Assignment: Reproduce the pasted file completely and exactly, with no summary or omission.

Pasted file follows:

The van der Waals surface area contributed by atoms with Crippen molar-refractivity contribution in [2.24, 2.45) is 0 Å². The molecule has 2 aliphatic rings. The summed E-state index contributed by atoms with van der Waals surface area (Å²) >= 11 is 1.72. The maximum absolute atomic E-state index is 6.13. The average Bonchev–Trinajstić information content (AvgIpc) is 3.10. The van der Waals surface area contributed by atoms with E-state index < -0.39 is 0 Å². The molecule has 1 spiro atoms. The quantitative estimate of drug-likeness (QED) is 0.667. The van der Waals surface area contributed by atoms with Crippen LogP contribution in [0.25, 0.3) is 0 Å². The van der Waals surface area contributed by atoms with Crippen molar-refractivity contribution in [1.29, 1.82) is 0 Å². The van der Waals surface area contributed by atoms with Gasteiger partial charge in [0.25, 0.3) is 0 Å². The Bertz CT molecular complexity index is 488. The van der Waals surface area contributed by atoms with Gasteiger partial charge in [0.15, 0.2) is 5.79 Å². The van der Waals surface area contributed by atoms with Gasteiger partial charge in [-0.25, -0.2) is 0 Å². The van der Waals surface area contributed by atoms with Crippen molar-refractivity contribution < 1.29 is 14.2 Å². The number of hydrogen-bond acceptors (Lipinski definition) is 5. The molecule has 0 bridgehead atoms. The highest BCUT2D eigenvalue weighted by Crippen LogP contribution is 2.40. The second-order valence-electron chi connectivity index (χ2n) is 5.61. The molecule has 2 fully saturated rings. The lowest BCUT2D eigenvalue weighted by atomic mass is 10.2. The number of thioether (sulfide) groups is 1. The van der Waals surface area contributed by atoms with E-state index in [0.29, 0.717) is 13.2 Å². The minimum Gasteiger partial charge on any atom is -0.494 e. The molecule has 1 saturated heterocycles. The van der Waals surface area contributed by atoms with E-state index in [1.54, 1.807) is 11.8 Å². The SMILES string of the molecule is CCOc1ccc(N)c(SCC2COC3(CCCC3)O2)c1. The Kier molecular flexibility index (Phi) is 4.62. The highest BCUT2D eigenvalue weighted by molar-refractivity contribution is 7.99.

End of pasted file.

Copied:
The van der Waals surface area contributed by atoms with Crippen molar-refractivity contribution in [2.24, 2.45) is 0 Å². The molecule has 2 aliphatic rings. The summed E-state index contributed by atoms with van der Waals surface area (Å²) >= 11 is 1.72. The maximum absolute atomic E-state index is 6.13. The average Bonchev–Trinajstić information content (AvgIpc) is 3.10. The van der Waals surface area contributed by atoms with E-state index < -0.39 is 0 Å². The molecule has 1 spiro atoms. The quantitative estimate of drug-likeness (QED) is 0.667. The van der Waals surface area contributed by atoms with Crippen LogP contribution in [0.25, 0.3) is 0 Å². The van der Waals surface area contributed by atoms with Crippen molar-refractivity contribution in [1.29, 1.82) is 0 Å². The van der Waals surface area contributed by atoms with Gasteiger partial charge in [0.25, 0.3) is 0 Å². The Bertz CT molecular complexity index is 488. The van der Waals surface area contributed by atoms with Gasteiger partial charge in [0.15, 0.2) is 5.79 Å². The van der Waals surface area contributed by atoms with Gasteiger partial charge in [-0.25, -0.2) is 0 Å². The van der Waals surface area contributed by atoms with Crippen molar-refractivity contribution < 1.29 is 14.2 Å². The number of hydrogen-bond acceptors (Lipinski definition) is 5. The molecule has 0 bridgehead atoms. The highest BCUT2D eigenvalue weighted by Crippen LogP contribution is 2.40. The second-order valence-electron chi connectivity index (χ2n) is 5.61. The molecule has 2 fully saturated rings. The lowest BCUT2D eigenvalue weighted by atomic mass is 10.2. The number of thioether (sulfide) groups is 1. The van der Waals surface area contributed by atoms with E-state index in [0.29, 0.717) is 13.2 Å². The minimum Gasteiger partial charge on any atom is -0.494 e. The molecule has 1 saturated heterocycles. The van der Waals surface area contributed by atoms with E-state index in [1.54, 1.807) is 11.8 Å². The SMILES string of the molecule is CCOc1ccc(N)c(SCC2COC3(CCCC3)O2)c1. The Kier molecular flexibility index (Phi) is 4.62. The highest BCUT2D eigenvalue weighted by molar-refractivity contribution is 7.99.